[0008] FIG. 1 illustrates a gas turbine engine 10 of a type preferably provided for use in subsonic flight, generally comprising in serial flow communication along a centerline 11: a fan 12 through which ambient air is propelled, a compressor section 14 for pressurizing the air, a combustor 16 in which the compressed air is mixed with fuel and ignited for generating an annular stream of hot combustion gases, and a turbine section 18 for extracting energy from the combustion gases.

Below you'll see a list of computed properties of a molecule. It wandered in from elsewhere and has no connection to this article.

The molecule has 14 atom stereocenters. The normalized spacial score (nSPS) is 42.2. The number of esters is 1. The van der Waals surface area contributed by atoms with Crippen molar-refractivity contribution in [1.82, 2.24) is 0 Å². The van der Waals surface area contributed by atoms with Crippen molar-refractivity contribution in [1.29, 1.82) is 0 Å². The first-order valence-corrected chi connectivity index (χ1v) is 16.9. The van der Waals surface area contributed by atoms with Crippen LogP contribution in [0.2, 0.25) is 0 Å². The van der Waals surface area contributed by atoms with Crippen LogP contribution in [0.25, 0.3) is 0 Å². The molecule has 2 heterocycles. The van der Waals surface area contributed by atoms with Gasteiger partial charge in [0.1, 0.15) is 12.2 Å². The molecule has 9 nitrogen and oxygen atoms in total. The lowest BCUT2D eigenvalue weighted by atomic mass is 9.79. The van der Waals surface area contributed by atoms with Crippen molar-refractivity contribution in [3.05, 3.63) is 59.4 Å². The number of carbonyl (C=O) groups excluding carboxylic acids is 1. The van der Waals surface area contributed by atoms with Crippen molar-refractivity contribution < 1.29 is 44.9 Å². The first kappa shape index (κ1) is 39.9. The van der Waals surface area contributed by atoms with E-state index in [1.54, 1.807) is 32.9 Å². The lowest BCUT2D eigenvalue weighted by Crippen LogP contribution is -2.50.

[0009] FIG. 2 illustrates a portion of the compressor section 14 including a plurality of rotors 19 (only two of the rotors being shown). The rotor 19 is an integrally bladed rotor including a plurality of circumferentially distributed blades 20 extending radially from an annular hub 21. The blades 20 could be integrally formed with the hub 21 or could be connected thereto. The blades 20 are supported in a circumferentially extending row around hub 21 for rotation about the centerline 11 of the engine 10 (as depicted by arrow Dr in FIG. 2). As shown in FIG. 2, an annular compressor casing 22 (also known as shroud) surrounds the compressor blades 20. The compressor section 14 also includes a plurality of circumferential rows or stages of stator vanes 24 disposed between the plurality of compressor blades 20 in an alternating fashion. The stator vanes 24 project radially inwardly from the compressor casing 22.